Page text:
Britishvolt, a UK firm behind a planned gigafactory for electric vehicle batteries, collapsed Tuesday after falling into financial distress.
The start-up, championed by former prime minister Boris Johnson to help drive a greener economy, had been developing the multi-billion-pound project in Blyth, northeast England.
However on Tuesday it fell into administration, a process whereby a troubled company brings in outside expertise to try and salvage parts of the business.
Financial firm EY said it would oversee the group’s administration, confirming that a formal application for the process had been submitted.
“The company has entered into administration,” EY said in a statement.
The “majority” of its 300 staff have been made redundant “with immediate effect”, it added.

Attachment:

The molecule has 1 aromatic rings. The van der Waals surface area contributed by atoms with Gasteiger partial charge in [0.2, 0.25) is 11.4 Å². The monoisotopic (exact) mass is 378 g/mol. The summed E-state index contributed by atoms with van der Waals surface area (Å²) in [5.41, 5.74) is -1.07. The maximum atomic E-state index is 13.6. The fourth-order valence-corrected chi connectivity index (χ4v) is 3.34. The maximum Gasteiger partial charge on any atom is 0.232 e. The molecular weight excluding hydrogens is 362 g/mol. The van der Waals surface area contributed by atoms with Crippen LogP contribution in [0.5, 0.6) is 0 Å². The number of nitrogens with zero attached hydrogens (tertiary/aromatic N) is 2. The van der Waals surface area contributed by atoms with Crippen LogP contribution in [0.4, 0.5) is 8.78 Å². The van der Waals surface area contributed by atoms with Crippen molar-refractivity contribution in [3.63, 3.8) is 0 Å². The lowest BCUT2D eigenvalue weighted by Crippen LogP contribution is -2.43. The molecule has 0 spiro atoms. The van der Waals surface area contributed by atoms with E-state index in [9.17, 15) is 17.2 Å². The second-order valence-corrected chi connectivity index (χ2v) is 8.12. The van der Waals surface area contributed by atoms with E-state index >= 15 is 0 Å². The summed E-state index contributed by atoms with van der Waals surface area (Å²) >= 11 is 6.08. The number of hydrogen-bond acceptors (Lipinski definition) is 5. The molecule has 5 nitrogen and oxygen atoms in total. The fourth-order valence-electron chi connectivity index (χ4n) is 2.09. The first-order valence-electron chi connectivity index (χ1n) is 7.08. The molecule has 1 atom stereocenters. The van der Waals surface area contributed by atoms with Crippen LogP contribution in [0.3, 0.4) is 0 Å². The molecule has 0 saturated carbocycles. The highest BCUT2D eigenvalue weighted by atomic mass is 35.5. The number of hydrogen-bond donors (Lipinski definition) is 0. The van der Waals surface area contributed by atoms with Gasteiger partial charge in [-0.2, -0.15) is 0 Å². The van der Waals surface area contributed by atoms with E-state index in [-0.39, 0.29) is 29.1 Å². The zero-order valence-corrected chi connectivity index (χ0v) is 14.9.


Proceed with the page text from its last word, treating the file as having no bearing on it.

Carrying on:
Britishvolt had been in emergency fundraising talks since the end of last year, despite the promise of government financial support and in the wake of funding by metals giant Glencore and British luxury car firm Aston Martin.
It had hoped to secure a rescue deal that would have seen a consortium of investors purchase a majority stake.
Britishvolt had hoped to produce 300,000 electric vehicle batteries a year at Blyth.
It aimed also to employ a total of 3,000 people on the site, while the project was said to have potentially supported thousands more supply chain jobs.